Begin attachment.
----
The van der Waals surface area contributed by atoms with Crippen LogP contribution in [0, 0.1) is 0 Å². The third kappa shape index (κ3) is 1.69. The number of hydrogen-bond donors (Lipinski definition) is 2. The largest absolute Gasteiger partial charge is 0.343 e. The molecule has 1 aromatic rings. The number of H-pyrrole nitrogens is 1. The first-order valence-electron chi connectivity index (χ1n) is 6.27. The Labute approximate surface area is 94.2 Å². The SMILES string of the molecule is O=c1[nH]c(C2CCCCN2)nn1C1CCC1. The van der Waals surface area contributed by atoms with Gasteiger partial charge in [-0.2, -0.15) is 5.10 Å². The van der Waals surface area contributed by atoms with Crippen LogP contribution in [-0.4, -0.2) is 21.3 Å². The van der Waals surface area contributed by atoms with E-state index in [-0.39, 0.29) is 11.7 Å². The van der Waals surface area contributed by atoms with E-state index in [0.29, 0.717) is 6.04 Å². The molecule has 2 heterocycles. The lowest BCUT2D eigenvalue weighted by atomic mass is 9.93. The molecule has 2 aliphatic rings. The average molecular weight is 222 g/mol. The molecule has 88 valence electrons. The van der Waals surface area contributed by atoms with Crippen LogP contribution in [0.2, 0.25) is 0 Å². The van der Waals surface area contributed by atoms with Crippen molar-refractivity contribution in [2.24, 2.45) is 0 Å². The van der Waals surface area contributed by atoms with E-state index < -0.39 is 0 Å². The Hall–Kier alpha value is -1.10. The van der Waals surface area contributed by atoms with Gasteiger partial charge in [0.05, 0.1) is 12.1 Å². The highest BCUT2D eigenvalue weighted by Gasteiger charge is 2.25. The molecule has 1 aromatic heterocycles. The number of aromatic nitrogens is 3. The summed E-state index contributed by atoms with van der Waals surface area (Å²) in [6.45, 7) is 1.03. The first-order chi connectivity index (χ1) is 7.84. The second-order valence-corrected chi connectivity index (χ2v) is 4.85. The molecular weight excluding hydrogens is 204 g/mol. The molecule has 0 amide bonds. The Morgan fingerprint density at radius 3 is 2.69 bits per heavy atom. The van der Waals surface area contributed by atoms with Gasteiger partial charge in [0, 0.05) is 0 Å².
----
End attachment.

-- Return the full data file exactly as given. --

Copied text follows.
The van der Waals surface area contributed by atoms with Crippen LogP contribution in [0, 0.1) is 0 Å². The third kappa shape index (κ3) is 1.69. The number of hydrogen-bond donors (Lipinski definition) is 2. The largest absolute Gasteiger partial charge is 0.343 e. The molecule has 1 aromatic rings. The number of H-pyrrole nitrogens is 1. The first-order valence-electron chi connectivity index (χ1n) is 6.27. The Labute approximate surface area is 94.2 Å². The SMILES string of the molecule is O=c1[nH]c(C2CCCCN2)nn1C1CCC1. The van der Waals surface area contributed by atoms with Gasteiger partial charge in [-0.2, -0.15) is 5.10 Å². The van der Waals surface area contributed by atoms with Crippen LogP contribution in [-0.4, -0.2) is 21.3 Å². The van der Waals surface area contributed by atoms with E-state index in [-0.39, 0.29) is 11.7 Å². The van der Waals surface area contributed by atoms with E-state index in [0.29, 0.717) is 6.04 Å². The molecule has 2 heterocycles. The lowest BCUT2D eigenvalue weighted by atomic mass is 9.93. The molecule has 2 aliphatic rings. The average molecular weight is 222 g/mol. The molecule has 88 valence electrons. The van der Waals surface area contributed by atoms with Crippen LogP contribution in [0.2, 0.25) is 0 Å². The van der Waals surface area contributed by atoms with Crippen molar-refractivity contribution in [2.24, 2.45) is 0 Å². The van der Waals surface area contributed by atoms with E-state index < -0.39 is 0 Å². The Hall–Kier alpha value is -1.10. The van der Waals surface area contributed by atoms with Gasteiger partial charge in [0.05, 0.1) is 12.1 Å². The highest BCUT2D eigenvalue weighted by Gasteiger charge is 2.25. The molecule has 1 aromatic heterocycles. The number of aromatic nitrogens is 3. The summed E-state index contributed by atoms with van der Waals surface area (Å²) in [6.45, 7) is 1.03. The first-order chi connectivity index (χ1) is 7.84. The second-order valence-corrected chi connectivity index (χ2v) is 4.85. The molecular weight excluding hydrogens is 204 g/mol. The molecule has 0 amide bonds. The Morgan fingerprint density at radius 3 is 2.69 bits per heavy atom. The van der Waals surface area contributed by atoms with Gasteiger partial charge in [0, 0.05) is 0 Å².